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My supervisor and I are working on the creation of a small website whose main purpose is to inform users about the latest social activities offered by the client, such as trips, concerts, sports activities. This information will be given through posts.

My supervisor thinks that since these activites ends someday, it is better to unpublish the post once the date has passed because the article is no longer relevant. Moreover, he believes that an obsolete article can mislead the user who would fall on it by chance, letting it believe that the content is still relevant.

I disagree with him: for me it is inconceivable to unpublish content except if the content was wrong from the beginning. I have never seen anywhere a site where all the news except the most recent are unpublished. Old content can still be useful for the users, and for the website SEO.

What do you think is the best, and how would you justify this choice?

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    What does "archive" actually mean? Turning off new comments? Putting a prominent message up for users that the content is outdated? Moving it into an archive download? – Stephen Ostermiller Mar 16 '18 at 22:46
  • The article no longer appears on the home page or in the list of last articles, but only in an "archive" section. – noelno Mar 16 '18 at 22:50
  • It all depends. As a user, going to a page that informs me of an event I cannot attend and has no relevancy otherwise because it no longer applies is a waste of my time. Fool me once, it's not going to happen again! Do what is right for the user and not what you think is right to attract more search users. There is enough pollution in the sea of content out there. Don't make more. If the content has real value, then archive it. Otherwise, delete it. It is as simple as that. – closetnoc Mar 16 '18 at 23:03
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I think you should archive the posts.

It's reasonable to have traffic coming to those old posts from Google even after the event has passed. Showcasing all of your past events looks good on your site and is even bragging rights for showing off all of the cool things you have done in the past. This can lead to more customers for future events as they've seen that you've been doing cool things for a while.

You may not want customers on your site spending their time looking at old events and getting confused when they can be looking at new events instead. So it's better to archive the posts where users only see them if they click on a link to view past events that have been completed.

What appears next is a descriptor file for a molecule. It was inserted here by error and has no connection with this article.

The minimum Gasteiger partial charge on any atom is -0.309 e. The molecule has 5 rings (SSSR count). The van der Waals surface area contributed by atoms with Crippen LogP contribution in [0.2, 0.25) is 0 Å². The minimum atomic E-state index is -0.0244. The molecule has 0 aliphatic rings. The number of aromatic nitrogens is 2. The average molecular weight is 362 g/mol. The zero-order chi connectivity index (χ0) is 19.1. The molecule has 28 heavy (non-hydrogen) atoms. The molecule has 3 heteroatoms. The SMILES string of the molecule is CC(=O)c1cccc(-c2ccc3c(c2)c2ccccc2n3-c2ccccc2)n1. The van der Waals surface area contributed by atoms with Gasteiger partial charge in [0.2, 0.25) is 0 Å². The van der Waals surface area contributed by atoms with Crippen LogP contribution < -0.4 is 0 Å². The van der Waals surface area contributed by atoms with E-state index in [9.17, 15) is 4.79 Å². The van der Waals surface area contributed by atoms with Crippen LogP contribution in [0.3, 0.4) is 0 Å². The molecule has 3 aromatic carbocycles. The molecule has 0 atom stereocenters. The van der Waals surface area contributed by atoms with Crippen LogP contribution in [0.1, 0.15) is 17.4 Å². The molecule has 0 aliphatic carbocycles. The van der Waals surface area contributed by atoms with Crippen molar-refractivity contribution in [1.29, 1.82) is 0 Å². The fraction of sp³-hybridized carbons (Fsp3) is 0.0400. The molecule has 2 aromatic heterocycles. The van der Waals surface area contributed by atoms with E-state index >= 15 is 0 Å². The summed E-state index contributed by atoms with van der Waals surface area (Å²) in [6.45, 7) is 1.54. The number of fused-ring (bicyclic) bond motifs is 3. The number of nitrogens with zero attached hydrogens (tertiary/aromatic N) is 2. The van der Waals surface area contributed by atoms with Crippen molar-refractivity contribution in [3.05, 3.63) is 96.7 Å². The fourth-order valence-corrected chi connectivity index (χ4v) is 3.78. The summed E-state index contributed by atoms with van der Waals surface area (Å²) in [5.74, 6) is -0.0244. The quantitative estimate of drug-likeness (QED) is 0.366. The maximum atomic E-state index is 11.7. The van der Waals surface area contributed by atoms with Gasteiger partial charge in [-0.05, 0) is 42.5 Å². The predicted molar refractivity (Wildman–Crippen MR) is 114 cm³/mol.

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TLDR: Don't unpublish old pages. If users land on past event pages, show them a way for them to get tickets for upcoming events.

Full story --

You are essentially dealing with three objects -- the artist, the event, and the venue. There are two ways to handle URLs for them.

Option 1. Events are treated as attributes of artists and venues pages.

For example: http://example.com/artist/justin-bieber/ is the landing page that lists his upcoming shows. Anytime you land on this page, it will show his upcoming events if any, but never his past events.
Similarly, the venue page (http://example.com/venue/highline-ballroom-new-york/) will contain a list of upcoming events. In this option, you don't have to worry about archiving past event pages, because there are none. The artist and venue pages will always show the most recent info.

This is similar to buying, say, an iPhone. iPhone has its own page, but color, size, and memory are its properties that you select on that page. In other words, there is apple.com/iPhone/ but not apple.com/iphone-silver-16gb-verizon/

A real example: https://www.ticketmaster.com/Justin-Timberlake-tickets/artist/847841. This is the artist page that lists his concerts. Similarly, the venue page is https://www.ticketmaster.com/Madison-Square-Garden-tickets-New-York/venue/483329.

Option 2: Events, artists, and venues, all have their own dedicated pages.

The event page is the main landing page and the artist and the venue are treated as its attributes. It seems this is your architecture.

Example: http://example.com/justin-bieber-live-in-concert-madison-sq-nyc-may-2018/. This is the event page that contains information about the artist and the venue, which are the attributes of the event page. In this situation, you will have to deal with past events' pages.

You should not delete them. Let them remain indexed in search engines. The indexed content is good for SEO. If the user lands on a past event's page, you can either:

a) redirect them to the upcoming event's page for that artist. Or,

b) display the past event's page with a big alert informing the user that this is a past event and how to get tickets for upcoming events. This design covers the use-case in which a user is looking only for information about a past event.

A real example: https://www.ticketweb.com/event/southbound-allman-brothers-tribute-shank-hall-tickets/6908535/. This is a past event page that contains info about the artist.

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